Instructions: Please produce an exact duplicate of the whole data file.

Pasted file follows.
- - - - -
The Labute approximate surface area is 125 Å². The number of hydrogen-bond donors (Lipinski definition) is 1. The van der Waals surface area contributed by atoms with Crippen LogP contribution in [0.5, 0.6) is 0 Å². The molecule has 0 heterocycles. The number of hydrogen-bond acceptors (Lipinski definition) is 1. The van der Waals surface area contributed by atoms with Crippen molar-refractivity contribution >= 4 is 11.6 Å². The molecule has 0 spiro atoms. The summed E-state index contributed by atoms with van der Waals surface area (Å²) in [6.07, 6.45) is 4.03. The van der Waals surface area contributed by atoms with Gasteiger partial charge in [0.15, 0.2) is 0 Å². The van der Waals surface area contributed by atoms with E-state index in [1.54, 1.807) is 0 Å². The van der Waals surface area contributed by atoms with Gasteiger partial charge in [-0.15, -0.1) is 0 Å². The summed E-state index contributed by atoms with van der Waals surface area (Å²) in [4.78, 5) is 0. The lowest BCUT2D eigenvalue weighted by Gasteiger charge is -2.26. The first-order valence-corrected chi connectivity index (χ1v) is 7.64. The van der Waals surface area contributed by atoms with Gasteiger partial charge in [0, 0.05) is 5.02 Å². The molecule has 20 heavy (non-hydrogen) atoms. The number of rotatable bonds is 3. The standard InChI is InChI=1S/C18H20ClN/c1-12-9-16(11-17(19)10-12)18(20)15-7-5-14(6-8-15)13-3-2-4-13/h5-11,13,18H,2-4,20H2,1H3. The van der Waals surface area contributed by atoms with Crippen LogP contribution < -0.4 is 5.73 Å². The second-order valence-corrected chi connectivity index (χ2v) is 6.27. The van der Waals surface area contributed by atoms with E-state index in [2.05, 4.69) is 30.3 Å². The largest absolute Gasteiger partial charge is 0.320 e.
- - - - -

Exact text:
The Labute approximate surface area is 125 Å². The number of hydrogen-bond donors (Lipinski definition) is 1. The van der Waals surface area contributed by atoms with Crippen LogP contribution in [0.5, 0.6) is 0 Å². The molecule has 0 heterocycles. The number of hydrogen-bond acceptors (Lipinski definition) is 1. The van der Waals surface area contributed by atoms with Crippen molar-refractivity contribution >= 4 is 11.6 Å². The molecule has 0 spiro atoms. The summed E-state index contributed by atoms with van der Waals surface area (Å²) in [6.07, 6.45) is 4.03. The van der Waals surface area contributed by atoms with Gasteiger partial charge in [0.15, 0.2) is 0 Å². The van der Waals surface area contributed by atoms with E-state index in [1.54, 1.807) is 0 Å². The van der Waals surface area contributed by atoms with Gasteiger partial charge in [-0.15, -0.1) is 0 Å². The summed E-state index contributed by atoms with van der Waals surface area (Å²) in [4.78, 5) is 0. The lowest BCUT2D eigenvalue weighted by Gasteiger charge is -2.26. The first-order valence-corrected chi connectivity index (χ1v) is 7.64. The van der Waals surface area contributed by atoms with Gasteiger partial charge in [0, 0.05) is 5.02 Å². The molecule has 20 heavy (non-hydrogen) atoms. The number of rotatable bonds is 3. The standard InChI is InChI=1S/C18H20ClN/c1-12-9-16(11-17(19)10-12)18(20)15-7-5-14(6-8-15)13-3-2-4-13/h5-11,13,18H,2-4,20H2,1H3. The van der Waals surface area contributed by atoms with Crippen LogP contribution < -0.4 is 5.73 Å². The second-order valence-corrected chi connectivity index (χ2v) is 6.27. The van der Waals surface area contributed by atoms with E-state index in [2.05, 4.69) is 30.3 Å². The largest absolute Gasteiger partial charge is 0.320 e.